Bored? Anxious? 6 Ways to Save Yourself From a Retail Therapy Trap
You’re bored. You’re anxious. You’re about to go out of your mind.
Were you reading my last journal entry? No, it’s what all of us may experience amid the coronavirus pandemic.
If you’re thinking about spending some of your many suddenly free hours to search for a cool shirt for your next conference call or maybe a little wall decor to dress up that drab corner you now call your home office, you’re engaging in what’s known as retail therapy.
That’s when you use shopping to cheer yourself up or stave off boredom. The euphoria of scoring a sweet deal on a purchase can be short lived, though, when you open next month’s credit card bill.
Even before the coronavirus pandemic, it’s not like we as Americans were great at holding back the plastic — credit card debt increased $57 billion in 2019 to nearly a trillion dollars.
We’re here with some strategies for stopping the credit card creep before it starts so we can all emerge from this crisis with a little less debt.
6 Ways to Avoid the Temptation of Retail Therapy
There are healthy, helpful ways to spend the extra hours inside. Spending yourself into debt is not one of them. Here’s how to avoid using retail therapy to get you through your quarantine.
1. Create a Routine
Retail therapy often fills a void when there’s space in your day. So keep yourself too busy to need mindless browsing, advised Todd Christensen, an Accredited Financial Counselor with MoneyFit.org.
“Keep your morning routine of breakfast, exercise — learn a new skill,” he said. “Give yourself something to do for every half hour of the day, including some down time to have some fun or nap.”
Need some ideas? We have free things to do to keep boredom at bay when you’re quarantining.
2. Make a Budget
Nothing kills the thrill of shopping indiscriminately like seeing your credit card balance.
Keep that number — or your bank balance — on a sticky note attached to the top of your tablet, or set a reminder with that number in your calendar for the times you’re most likely to start perusing. I’m looking at you midnight shoppers.
We also have tips if you need help adjusting to a bare bones budget due to the coronavirus.
Even if you’re anticipating a stimulus check, ask yourself these four questions before you spend your stimulus check. (Spoiler alert: None of the questions include “Do you think I’d look good in this hat?”)
And if your budget can accommodate a little fun money (and be realistic — could your emergency fund use extra cash right now?), write that amount on the sticky note so you know your monthly limit.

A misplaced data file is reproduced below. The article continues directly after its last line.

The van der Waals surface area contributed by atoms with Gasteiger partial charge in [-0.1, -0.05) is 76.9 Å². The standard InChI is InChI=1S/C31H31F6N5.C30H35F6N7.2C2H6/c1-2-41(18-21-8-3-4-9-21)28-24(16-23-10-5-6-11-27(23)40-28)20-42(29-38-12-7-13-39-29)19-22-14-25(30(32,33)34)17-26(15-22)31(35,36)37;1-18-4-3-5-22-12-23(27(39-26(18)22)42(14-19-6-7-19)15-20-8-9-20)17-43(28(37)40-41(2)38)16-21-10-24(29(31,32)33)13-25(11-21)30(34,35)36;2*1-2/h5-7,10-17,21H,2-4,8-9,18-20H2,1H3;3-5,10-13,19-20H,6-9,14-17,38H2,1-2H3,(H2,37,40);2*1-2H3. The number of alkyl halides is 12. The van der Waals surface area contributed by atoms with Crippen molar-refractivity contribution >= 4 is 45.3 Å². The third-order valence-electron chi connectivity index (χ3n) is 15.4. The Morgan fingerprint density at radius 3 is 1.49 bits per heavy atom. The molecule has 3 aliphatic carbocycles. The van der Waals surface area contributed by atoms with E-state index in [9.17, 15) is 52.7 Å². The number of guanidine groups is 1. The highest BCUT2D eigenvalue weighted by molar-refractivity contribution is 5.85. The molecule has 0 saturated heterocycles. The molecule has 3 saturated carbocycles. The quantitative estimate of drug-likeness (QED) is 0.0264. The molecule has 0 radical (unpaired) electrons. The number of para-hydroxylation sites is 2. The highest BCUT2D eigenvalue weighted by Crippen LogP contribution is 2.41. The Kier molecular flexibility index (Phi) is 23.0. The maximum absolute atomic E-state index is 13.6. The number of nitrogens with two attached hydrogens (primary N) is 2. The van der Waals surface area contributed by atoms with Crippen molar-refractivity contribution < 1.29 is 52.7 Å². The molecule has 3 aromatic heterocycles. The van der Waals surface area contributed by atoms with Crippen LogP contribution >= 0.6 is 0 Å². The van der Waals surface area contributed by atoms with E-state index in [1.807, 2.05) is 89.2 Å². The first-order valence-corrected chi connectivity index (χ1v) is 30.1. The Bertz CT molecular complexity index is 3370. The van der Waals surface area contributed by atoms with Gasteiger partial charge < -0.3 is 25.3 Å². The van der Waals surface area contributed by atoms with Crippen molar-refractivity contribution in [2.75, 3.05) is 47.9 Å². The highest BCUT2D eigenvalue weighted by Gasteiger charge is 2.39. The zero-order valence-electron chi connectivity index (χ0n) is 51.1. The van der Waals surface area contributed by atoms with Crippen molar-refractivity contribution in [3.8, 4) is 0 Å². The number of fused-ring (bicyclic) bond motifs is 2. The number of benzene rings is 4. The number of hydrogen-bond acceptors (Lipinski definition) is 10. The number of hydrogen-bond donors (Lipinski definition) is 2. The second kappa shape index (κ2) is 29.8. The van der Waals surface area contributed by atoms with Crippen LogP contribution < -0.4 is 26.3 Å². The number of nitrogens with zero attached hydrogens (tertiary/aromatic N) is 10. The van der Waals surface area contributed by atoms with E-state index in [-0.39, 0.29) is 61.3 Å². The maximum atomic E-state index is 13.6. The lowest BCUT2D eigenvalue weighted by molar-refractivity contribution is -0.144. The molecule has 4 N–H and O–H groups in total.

3. Do Not Deviate From the Necessities List
It’s unlikely you’ll live through the whole pandemic period without needing to buy something. The important word here is “need.”
Food and cleaning supplies may be a must, but chances are you have enough clothes in your closet to survive the quarantine.
Once you make your list of necessary items, stick to it.
Keep your list next to your computer (right next to the budget sticky!) so you can refer back to it when that pop-up ad tempts you into buying yet another pair of sunglasses. I don’t care that those aviators are never on sale — you don’t need them.
4. Limit FOMO Bait
You’ve already finished your spring cleaning around the house, so why not spruce up your email inbox by unsubscribing from retailers’ email lists?
Not only do you save yourself from waking up to an inbox with 60 unread emails, you’ll avoid the avalanche of advertisements that scream you have but one day left to save on matching Easter outfits. You don’t really need those. Sorry.
Reduce targeted ads in your feed by using a private browsing mode. It won’t totally eliminate advertising, but it can cut down on the amount of info a retailer can gather about your shopping habits.
Another trap to avoid: the envy-inducing Instagram feed featuring fabulous living room makeovers and that must-have jacket.
“Stay off social media — It’s a breeding ground for discontent,” Christensen said.
5. Make It Tougher to Buy
For those sites that you regularly browse — just browse, you swear! — make it harder to complete the purchase by deleting the credit cards from your online wallet.
“Even better, cut up [your credit cards] if you’re really struggling,” Christensen said.
If your favorite retailer won’t let you delete your payment info from your account, log out so at least you put up one additional barrier to buying.
6. Fill Up Your Cart! Then Abandon It.
We get it — sometimes these long hours in isolation can really get to you. And the dog is now hiding from you to avoid yet another walk around the block.
So let yourself enjoy a little retail therapy window shopping.
Spend an hour (or two) filling up your online cart with everything frivolous. Then, when you reach the checkout, abandon your cart. Dump all the items if you think there’s any chance you’ll return to complete the purchase.
And if there’s something that you simply can’t live without, enforce on yourself a 24-hour waiting period on every purchase. When you come back to your cart, you can decide if yesterday’s must-have item remains as urgently necessary today.
You’ll thank yourself for saving on today’s boredom-induced purchase when you’re back at your favorite restaurant celebrating the end of this quarantine.
Tiffany Wendeln Connors is a staff writer/editor at The Penny Hoarder. Read her bio and other work here, then catch her on Twitter @TiffanyWendeln.